John Fogerty, Hall & Oates Rock Out at Town Party

Children and adults alike came together Saturday during the annual Greenwich Town Party (John Ferris Robben)

Children and adults alike came together Saturday during the annual Greenwich Town Party (John Ferris Robben Photo)

On what was undoubtedly the hottest day of the year so far, the annual Greenwich Town Party proved once again why it’s the hottest ticket in town.

The all-day party at Roger Sherman Baldwin Park featured six main stage acts and seven town stage acts. By the time the high temperature of 90 degrees passed its peak, John Fogerty, the leader of the late-sixties, early-seventies band Creedence Clearwater Revival and considered by many to be one of America’s greatest songwriters, was warming up to hit the main stage.

Before long, rock classics like “Green River,” “Fortunate Son,” “Looking Out My Back Door” and “Proud Mary” were firing up the crowd and reverberating across the water, their author in excellent voice 45 years after recording the songs.

Fogerty regaled the audience with tales of Woodstock—he and his band had come on stage after the Grateful Dead, at 2:30 a.m., when everybody was high, asleep, or both, he recalled.

Fogerty also noted that his son, Shane, playing guitar alongside him, had just graduated from USC with a 4.0 grade average. “Just goes to show, the apple can fall far from the tree,” Fogerty remarked. The town party coincided with Fogerty’s 71st birthday. His daughter presented him with a cake on stage, and his wife and manager, Julie, made a brief appearance.

Headlining the event were Daryl Hall and John Oates, who took the stage shortly after 8 p.m. and put on a show for nearly 5,000 people. Highlights included their seventies hits “She’s Gone,” “Sara Smile” and “Rich Girl.”

Tedeschi Trucks band, featuring singer-guitarist Susan Tedeschi and her husband, Derek Trucks, enthralled their afternoon audience with their blues and soul-based rock. Tedeschi is renowned for her rich, bluesy voice and Trucks as a slide-guitar virtuoso. Their debut album, “Revelator,” won a Grammy for best blues album in 2012.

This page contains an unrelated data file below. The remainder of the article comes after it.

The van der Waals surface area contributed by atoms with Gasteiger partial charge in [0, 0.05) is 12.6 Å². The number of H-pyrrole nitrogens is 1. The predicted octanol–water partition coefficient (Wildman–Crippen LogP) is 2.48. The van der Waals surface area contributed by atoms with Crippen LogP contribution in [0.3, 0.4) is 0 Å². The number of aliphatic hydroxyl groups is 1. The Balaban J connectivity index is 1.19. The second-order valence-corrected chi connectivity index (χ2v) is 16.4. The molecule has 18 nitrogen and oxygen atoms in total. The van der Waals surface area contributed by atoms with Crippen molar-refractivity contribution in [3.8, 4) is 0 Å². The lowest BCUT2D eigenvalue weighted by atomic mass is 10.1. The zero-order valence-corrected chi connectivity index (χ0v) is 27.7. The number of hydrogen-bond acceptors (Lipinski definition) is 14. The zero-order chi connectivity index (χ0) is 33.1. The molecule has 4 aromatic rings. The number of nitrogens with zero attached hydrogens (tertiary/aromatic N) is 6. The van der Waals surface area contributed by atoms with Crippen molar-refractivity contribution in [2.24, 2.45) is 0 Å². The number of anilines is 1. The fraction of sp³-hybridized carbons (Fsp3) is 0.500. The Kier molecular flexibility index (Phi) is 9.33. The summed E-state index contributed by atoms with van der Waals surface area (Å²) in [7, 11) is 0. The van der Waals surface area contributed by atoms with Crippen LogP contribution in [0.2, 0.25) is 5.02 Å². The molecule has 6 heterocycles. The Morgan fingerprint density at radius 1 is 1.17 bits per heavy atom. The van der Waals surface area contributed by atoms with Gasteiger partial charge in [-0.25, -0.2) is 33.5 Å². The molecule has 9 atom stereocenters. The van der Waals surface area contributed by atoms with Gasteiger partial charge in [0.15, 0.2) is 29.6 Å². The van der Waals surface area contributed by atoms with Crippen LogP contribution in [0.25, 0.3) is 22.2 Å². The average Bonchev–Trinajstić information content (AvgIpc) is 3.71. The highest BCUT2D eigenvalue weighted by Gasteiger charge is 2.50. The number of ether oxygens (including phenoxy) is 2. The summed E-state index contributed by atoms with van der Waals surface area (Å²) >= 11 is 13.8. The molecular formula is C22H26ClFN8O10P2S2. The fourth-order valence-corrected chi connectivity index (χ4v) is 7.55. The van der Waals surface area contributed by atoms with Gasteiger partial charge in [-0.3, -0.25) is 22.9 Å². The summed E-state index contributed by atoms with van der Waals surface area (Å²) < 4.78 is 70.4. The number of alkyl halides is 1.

This year, general admission tickets for the sixth annual party sold out in about 20 minutes.

The 12-hour day officially kicked off with children’s activities at 10 a.m., followed by a performance of the Star Spangled Banner by Pamela Kuhn, but for Ray Rivers, co-president and director of development for the GTP, the day was years in the making.

The town party was born of an idea that Bridgewater Associates founder Ray Dalio had while on a trip with his wife, Barbara, to Spain.

“Ray noticed that all the great towns in Europe had their own town party,” said Ray Rivers. “They would see everyone in the town participate in these parties. It was like the town shut down. Greenwich is a great town, so why not start a local town party movement in Greenwich?”

From there, Dalio set the wheels in motion to get the town party started. 

Party-goers of all ages rocked out to the music of both local and main stage acts (John Ferris Robben Photo)

Party-goers of all ages rocked out to the music of both local and main stage acts (John Ferris Robben Photo)

In 2010, the GTP held its inaugural event, with blues guitarist Buddy Guy headlining.

The GTP team has since been bringing the community together with great music each Memorial Day weekend, though there have been minor road bumps along the way.

“In the first years, Ray Dalio made sure we could even have a party,” Rivers said. “The idea was that we wanted everyone to be able to come. We wanted to be a party for the community.”

Held at Roger Sherman Baldwin Park, the town party in its first year only had a few dozen sponsors. This year, Rivers says, is the first in which the party has actually sold out of the sponsor tickets, reaching over 1,000 sponsors.

“I’m so happy to say we sold out of every sponsor ticket this year,” Rivers said. “We’ve really come a long way as a community, and they’ve embraced the message.”

Lions on the Moon with Bobby Paltauf and C.J. Chenier and the Red Hot Louisiana Band rounded out this year’s mainstage acts.

On the town stage, Shane Kirsch & Rang-a-Boom, Charlie King and The Next Big Thing, Blue Avenue Groove with Elise Testone, Kalimur, Anitra Brooks, Echoes, and the John David Pinto all performed music ranging from jazz, funk to rock.

Over a dozen local food vendors kept the party going as the line for Longford’s Ice Cream seemed to be growing by the hour. Food vendors included Aux Delices, Fjord Fish Market, Bobby Q’s, Asiana Cafe, Mini-Melo, Bistro Versailles, Garden Catering, Mill Street Bar and Grill and many more.

Before the smell of fresh food surrounded party-goers, veterans from the Veterans of Foreign Wars passed out poppy flowers in honor of the Memorial Day weekend.

The Party also included a silent auction, which was held all weekend long. One lucky bidder won a guitar signed by Daryl Hall and John Oates and got to take a photo with them as well.

“There’s a way for everyone to participate,” Rivers said. “The party is greatly supported by volunteers and local businesses in the community. We also rely on our sponsors greatly.”

For the GTP organizers, the main ingredient for the party was undoubtedly the people who made up the event, whether volunteers, musicians, local vendors or just residents of Greenwich.

“One of our favorite stories is when we were told by a partygoer that they ended up dancing with the checkout girl from the grocery store,” Rivers said. “These are the people in our community and who make Greenwich great.”

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